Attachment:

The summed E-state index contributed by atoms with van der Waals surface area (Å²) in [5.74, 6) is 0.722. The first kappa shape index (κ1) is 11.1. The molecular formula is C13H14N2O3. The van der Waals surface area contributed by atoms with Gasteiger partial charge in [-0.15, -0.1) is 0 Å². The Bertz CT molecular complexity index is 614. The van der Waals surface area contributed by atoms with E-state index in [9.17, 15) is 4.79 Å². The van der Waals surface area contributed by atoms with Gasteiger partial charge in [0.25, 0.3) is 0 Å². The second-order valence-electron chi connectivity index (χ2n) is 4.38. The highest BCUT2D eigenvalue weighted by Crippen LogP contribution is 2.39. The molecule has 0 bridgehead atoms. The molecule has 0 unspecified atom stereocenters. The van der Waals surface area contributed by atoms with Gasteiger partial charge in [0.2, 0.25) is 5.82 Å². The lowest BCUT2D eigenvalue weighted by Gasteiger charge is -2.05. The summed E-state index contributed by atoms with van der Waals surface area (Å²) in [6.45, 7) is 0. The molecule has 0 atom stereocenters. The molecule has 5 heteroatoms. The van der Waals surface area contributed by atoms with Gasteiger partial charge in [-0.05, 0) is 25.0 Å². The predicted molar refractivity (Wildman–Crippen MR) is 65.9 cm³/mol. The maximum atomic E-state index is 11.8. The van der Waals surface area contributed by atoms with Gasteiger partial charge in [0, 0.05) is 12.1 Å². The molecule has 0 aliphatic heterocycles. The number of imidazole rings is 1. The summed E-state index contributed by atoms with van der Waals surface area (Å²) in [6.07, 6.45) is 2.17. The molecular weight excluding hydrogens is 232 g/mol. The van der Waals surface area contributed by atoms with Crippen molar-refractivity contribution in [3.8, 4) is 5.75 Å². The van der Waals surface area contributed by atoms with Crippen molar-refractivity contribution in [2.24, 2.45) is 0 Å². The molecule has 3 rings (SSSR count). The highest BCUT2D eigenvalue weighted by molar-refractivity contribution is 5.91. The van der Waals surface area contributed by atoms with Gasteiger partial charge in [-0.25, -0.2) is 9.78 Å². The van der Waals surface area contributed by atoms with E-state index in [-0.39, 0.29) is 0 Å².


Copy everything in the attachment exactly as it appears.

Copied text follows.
The summed E-state index contributed by atoms with van der Waals surface area (Å²) in [5.74, 6) is 0.722. The first kappa shape index (κ1) is 11.1. The molecular formula is C13H14N2O3. The van der Waals surface area contributed by atoms with Gasteiger partial charge in [-0.15, -0.1) is 0 Å². The Bertz CT molecular complexity index is 614. The van der Waals surface area contributed by atoms with E-state index in [9.17, 15) is 4.79 Å². The van der Waals surface area contributed by atoms with Gasteiger partial charge in [0.25, 0.3) is 0 Å². The second-order valence-electron chi connectivity index (χ2n) is 4.38. The highest BCUT2D eigenvalue weighted by Crippen LogP contribution is 2.39. The molecule has 0 bridgehead atoms. The molecule has 0 unspecified atom stereocenters. The van der Waals surface area contributed by atoms with Gasteiger partial charge in [0.2, 0.25) is 5.82 Å². The lowest BCUT2D eigenvalue weighted by Gasteiger charge is -2.05. The summed E-state index contributed by atoms with van der Waals surface area (Å²) in [6.45, 7) is 0. The molecule has 0 atom stereocenters. The molecule has 5 heteroatoms. The van der Waals surface area contributed by atoms with Gasteiger partial charge in [-0.05, 0) is 25.0 Å². The predicted molar refractivity (Wildman–Crippen MR) is 65.9 cm³/mol. The maximum atomic E-state index is 11.8. The van der Waals surface area contributed by atoms with Gasteiger partial charge in [0, 0.05) is 12.1 Å². The molecule has 0 aliphatic heterocycles. The number of imidazole rings is 1. The summed E-state index contributed by atoms with van der Waals surface area (Å²) in [6.07, 6.45) is 2.17. The molecular weight excluding hydrogens is 232 g/mol. The van der Waals surface area contributed by atoms with Crippen molar-refractivity contribution in [3.8, 4) is 5.75 Å². The van der Waals surface area contributed by atoms with Crippen molar-refractivity contribution in [2.24, 2.45) is 0 Å². The molecule has 3 rings (SSSR count). The highest BCUT2D eigenvalue weighted by molar-refractivity contribution is 5.91. The van der Waals surface area contributed by atoms with Gasteiger partial charge in [-0.25, -0.2) is 9.78 Å². The van der Waals surface area contributed by atoms with E-state index in [-0.39, 0.29) is 0 Å².